Fungus gnats love to bug house plants. These insects (Bradysia spp.) are tiny, mosquito-like nuisances. While they tend to cluster in clouds around your plants, they do not bite and are considered harmless, though annoying. They can, however, transfer root rot or foliage pathogens from a sick plant to a healthy one. While you can use insecticides or commercial sticky traps to get rid of fungus gnats, there also are home remedies that can control them.
According to Colorado State University Extension, the easiest way to get rid of fungus gnats is to let your house plant's soil dry out between waterings. Do not water again until the top 1 or 2 inches of soil are dry. This will keep the eggs and larvae from hatching, plus dry soil will not attract the egg-laying females. Removing any decaying bulbs or roots also will deter the gnats.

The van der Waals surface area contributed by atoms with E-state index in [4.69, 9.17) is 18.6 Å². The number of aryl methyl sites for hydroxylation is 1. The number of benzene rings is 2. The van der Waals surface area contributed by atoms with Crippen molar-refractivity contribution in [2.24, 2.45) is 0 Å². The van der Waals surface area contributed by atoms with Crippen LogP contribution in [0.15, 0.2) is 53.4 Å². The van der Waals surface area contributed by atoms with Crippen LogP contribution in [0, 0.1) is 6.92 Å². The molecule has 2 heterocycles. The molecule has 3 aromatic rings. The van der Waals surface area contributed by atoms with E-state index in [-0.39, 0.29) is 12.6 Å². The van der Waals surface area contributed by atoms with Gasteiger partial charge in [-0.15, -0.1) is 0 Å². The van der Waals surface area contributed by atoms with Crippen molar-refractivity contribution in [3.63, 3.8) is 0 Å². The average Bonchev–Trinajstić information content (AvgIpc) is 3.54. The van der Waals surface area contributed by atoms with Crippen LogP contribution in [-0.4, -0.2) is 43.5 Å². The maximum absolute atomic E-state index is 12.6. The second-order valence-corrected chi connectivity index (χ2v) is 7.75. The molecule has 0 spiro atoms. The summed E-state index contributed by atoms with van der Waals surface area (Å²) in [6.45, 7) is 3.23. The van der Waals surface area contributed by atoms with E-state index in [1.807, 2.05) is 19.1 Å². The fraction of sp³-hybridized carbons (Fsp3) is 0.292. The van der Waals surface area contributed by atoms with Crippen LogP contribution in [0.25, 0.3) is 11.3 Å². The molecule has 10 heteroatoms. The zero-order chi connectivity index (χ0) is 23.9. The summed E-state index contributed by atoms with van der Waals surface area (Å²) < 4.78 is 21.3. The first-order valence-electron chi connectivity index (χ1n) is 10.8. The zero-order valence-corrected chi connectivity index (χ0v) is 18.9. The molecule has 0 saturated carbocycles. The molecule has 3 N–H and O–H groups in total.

Placing potato slices on top of your house plant's soil will attract fungus gnat larvae. The Minnesota Master Gardeners recommend leaving the slices on the soil for four days. Look for the 1/4-inch larvae with black heads on the potato's surface, then remove the slices (throw them away; do not compost) with the larvae inside.
Vinegar traps may help catch the fungus gnats plaguing your plant. Rick Steinau of AskTheExterminator.com suggests placing vinegar in a lidded jar. Poke tiny holes in the lid with a needle or awl; the holes need to be as small as possible. Put a layer of peanut butter on the inside of the lid. When the gnats enter the jar, they will be trapped, drown in the vinegar or stuck in the peanut butter.
Gnats are repelled by the scent of citronella in natural insect wipes. Wipe your pot thoroughly, including the edges with a wipe. Leaving wipes near the pot or placing strips on the top of the soil may also keep the insects at bay.